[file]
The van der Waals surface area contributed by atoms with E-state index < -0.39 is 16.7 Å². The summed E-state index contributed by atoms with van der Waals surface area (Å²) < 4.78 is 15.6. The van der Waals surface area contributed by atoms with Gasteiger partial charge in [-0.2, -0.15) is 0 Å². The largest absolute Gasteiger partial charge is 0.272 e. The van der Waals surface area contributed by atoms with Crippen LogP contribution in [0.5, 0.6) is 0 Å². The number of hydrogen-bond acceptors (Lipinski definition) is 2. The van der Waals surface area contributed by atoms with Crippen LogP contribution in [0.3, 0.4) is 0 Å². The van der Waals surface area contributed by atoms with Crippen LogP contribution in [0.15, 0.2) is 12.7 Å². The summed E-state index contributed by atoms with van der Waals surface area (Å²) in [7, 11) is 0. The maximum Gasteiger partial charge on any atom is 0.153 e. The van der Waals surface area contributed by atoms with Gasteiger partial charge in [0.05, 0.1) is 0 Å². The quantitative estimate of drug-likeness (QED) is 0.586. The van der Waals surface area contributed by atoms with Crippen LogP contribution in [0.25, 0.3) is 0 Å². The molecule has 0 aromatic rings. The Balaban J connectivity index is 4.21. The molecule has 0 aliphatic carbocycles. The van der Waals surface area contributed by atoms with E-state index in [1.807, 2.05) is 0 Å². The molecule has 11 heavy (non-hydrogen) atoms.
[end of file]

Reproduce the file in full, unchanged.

The van der Waals surface area contributed by atoms with E-state index < -0.39 is 16.7 Å². The summed E-state index contributed by atoms with van der Waals surface area (Å²) < 4.78 is 15.6. The van der Waals surface area contributed by atoms with Gasteiger partial charge in [-0.2, -0.15) is 0 Å². The largest absolute Gasteiger partial charge is 0.272 e. The van der Waals surface area contributed by atoms with Crippen LogP contribution in [0.5, 0.6) is 0 Å². The number of hydrogen-bond acceptors (Lipinski definition) is 2. The van der Waals surface area contributed by atoms with Crippen LogP contribution in [0.3, 0.4) is 0 Å². The van der Waals surface area contributed by atoms with Crippen LogP contribution in [0.15, 0.2) is 12.7 Å². The summed E-state index contributed by atoms with van der Waals surface area (Å²) in [7, 11) is 0. The maximum Gasteiger partial charge on any atom is 0.153 e. The van der Waals surface area contributed by atoms with Gasteiger partial charge in [0.05, 0.1) is 0 Å². The quantitative estimate of drug-likeness (QED) is 0.586. The van der Waals surface area contributed by atoms with Crippen LogP contribution in [0.25, 0.3) is 0 Å². The molecule has 0 aromatic rings. The Balaban J connectivity index is 4.21. The molecule has 0 aliphatic carbocycles. The van der Waals surface area contributed by atoms with E-state index in [1.807, 2.05) is 0 Å². The molecule has 11 heavy (non-hydrogen) atoms.